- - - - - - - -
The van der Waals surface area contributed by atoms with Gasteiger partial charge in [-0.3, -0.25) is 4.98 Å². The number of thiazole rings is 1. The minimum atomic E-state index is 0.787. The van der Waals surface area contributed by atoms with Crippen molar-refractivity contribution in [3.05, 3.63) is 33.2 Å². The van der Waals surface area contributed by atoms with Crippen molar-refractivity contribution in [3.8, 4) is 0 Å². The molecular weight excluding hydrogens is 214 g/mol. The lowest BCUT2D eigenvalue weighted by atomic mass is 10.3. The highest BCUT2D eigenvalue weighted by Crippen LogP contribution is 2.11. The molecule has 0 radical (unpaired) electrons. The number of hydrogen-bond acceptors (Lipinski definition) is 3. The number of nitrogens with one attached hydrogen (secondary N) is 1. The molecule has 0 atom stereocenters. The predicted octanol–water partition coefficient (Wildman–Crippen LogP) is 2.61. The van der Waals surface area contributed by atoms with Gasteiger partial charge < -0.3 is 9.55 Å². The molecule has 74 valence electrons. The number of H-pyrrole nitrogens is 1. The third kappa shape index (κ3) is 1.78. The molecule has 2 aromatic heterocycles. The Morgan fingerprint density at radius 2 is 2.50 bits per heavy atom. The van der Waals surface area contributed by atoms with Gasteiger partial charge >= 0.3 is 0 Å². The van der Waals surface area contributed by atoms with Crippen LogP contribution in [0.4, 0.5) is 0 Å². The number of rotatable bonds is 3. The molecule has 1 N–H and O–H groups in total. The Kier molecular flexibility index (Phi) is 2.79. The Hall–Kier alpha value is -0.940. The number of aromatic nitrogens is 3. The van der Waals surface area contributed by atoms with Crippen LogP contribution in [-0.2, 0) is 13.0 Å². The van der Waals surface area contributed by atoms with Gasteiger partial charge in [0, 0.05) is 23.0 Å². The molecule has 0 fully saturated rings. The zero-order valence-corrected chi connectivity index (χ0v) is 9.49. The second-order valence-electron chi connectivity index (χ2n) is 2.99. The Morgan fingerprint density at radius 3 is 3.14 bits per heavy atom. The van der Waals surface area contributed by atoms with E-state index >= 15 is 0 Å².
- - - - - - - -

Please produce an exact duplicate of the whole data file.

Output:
The van der Waals surface area contributed by atoms with Gasteiger partial charge in [-0.3, -0.25) is 4.98 Å². The number of thiazole rings is 1. The minimum atomic E-state index is 0.787. The van der Waals surface area contributed by atoms with Crippen molar-refractivity contribution in [3.05, 3.63) is 33.2 Å². The van der Waals surface area contributed by atoms with Crippen molar-refractivity contribution in [3.8, 4) is 0 Å². The molecular weight excluding hydrogens is 214 g/mol. The lowest BCUT2D eigenvalue weighted by atomic mass is 10.3. The highest BCUT2D eigenvalue weighted by Crippen LogP contribution is 2.11. The molecule has 0 radical (unpaired) electrons. The number of hydrogen-bond acceptors (Lipinski definition) is 3. The number of nitrogens with one attached hydrogen (secondary N) is 1. The molecule has 0 atom stereocenters. The predicted octanol–water partition coefficient (Wildman–Crippen LogP) is 2.61. The van der Waals surface area contributed by atoms with Gasteiger partial charge < -0.3 is 9.55 Å². The molecule has 74 valence electrons. The number of H-pyrrole nitrogens is 1. The third kappa shape index (κ3) is 1.78. The molecule has 2 aromatic heterocycles. The Morgan fingerprint density at radius 2 is 2.50 bits per heavy atom. The van der Waals surface area contributed by atoms with Gasteiger partial charge >= 0.3 is 0 Å². The van der Waals surface area contributed by atoms with Crippen LogP contribution in [0.4, 0.5) is 0 Å². The number of rotatable bonds is 3. The molecule has 1 N–H and O–H groups in total. The Kier molecular flexibility index (Phi) is 2.79. The Hall–Kier alpha value is -0.940. The number of aromatic nitrogens is 3. The van der Waals surface area contributed by atoms with Crippen LogP contribution in [-0.2, 0) is 13.0 Å². The van der Waals surface area contributed by atoms with Gasteiger partial charge in [0, 0.05) is 23.0 Å². The molecule has 0 fully saturated rings. The zero-order valence-corrected chi connectivity index (χ0v) is 9.49. The second-order valence-electron chi connectivity index (χ2n) is 2.99. The Morgan fingerprint density at radius 3 is 3.14 bits per heavy atom. The van der Waals surface area contributed by atoms with E-state index >= 15 is 0 Å².